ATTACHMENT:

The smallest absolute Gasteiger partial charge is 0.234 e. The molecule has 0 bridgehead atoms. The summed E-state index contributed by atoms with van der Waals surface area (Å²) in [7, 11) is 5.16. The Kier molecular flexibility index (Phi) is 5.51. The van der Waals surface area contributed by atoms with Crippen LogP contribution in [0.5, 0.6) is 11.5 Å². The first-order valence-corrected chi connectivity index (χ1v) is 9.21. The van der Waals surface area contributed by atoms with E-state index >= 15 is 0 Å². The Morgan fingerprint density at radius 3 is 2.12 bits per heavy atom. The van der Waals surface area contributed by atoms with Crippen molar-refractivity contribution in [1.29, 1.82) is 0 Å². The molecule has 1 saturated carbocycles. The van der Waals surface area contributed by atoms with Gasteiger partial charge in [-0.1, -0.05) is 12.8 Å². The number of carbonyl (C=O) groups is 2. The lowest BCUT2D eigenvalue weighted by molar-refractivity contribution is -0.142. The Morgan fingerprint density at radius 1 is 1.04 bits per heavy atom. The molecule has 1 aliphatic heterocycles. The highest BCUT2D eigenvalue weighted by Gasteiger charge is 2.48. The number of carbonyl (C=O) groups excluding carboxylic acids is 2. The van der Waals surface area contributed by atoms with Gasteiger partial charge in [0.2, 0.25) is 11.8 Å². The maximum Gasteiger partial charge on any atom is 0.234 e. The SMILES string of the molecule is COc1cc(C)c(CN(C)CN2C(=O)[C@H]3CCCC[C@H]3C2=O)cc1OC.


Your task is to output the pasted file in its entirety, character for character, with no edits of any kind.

The smallest absolute Gasteiger partial charge is 0.234 e. The molecule has 0 bridgehead atoms. The summed E-state index contributed by atoms with van der Waals surface area (Å²) in [7, 11) is 5.16. The Kier molecular flexibility index (Phi) is 5.51. The van der Waals surface area contributed by atoms with Crippen LogP contribution in [0.5, 0.6) is 11.5 Å². The first-order valence-corrected chi connectivity index (χ1v) is 9.21. The van der Waals surface area contributed by atoms with E-state index >= 15 is 0 Å². The Morgan fingerprint density at radius 3 is 2.12 bits per heavy atom. The van der Waals surface area contributed by atoms with Crippen molar-refractivity contribution in [1.29, 1.82) is 0 Å². The molecule has 1 saturated carbocycles. The van der Waals surface area contributed by atoms with Gasteiger partial charge in [-0.1, -0.05) is 12.8 Å². The number of carbonyl (C=O) groups is 2. The lowest BCUT2D eigenvalue weighted by molar-refractivity contribution is -0.142. The Morgan fingerprint density at radius 1 is 1.04 bits per heavy atom. The molecule has 1 aliphatic heterocycles. The highest BCUT2D eigenvalue weighted by Gasteiger charge is 2.48. The number of carbonyl (C=O) groups excluding carboxylic acids is 2. The van der Waals surface area contributed by atoms with Gasteiger partial charge in [0.2, 0.25) is 11.8 Å². The maximum Gasteiger partial charge on any atom is 0.234 e. The SMILES string of the molecule is COc1cc(C)c(CN(C)CN2C(=O)[C@H]3CCCC[C@H]3C2=O)cc1OC.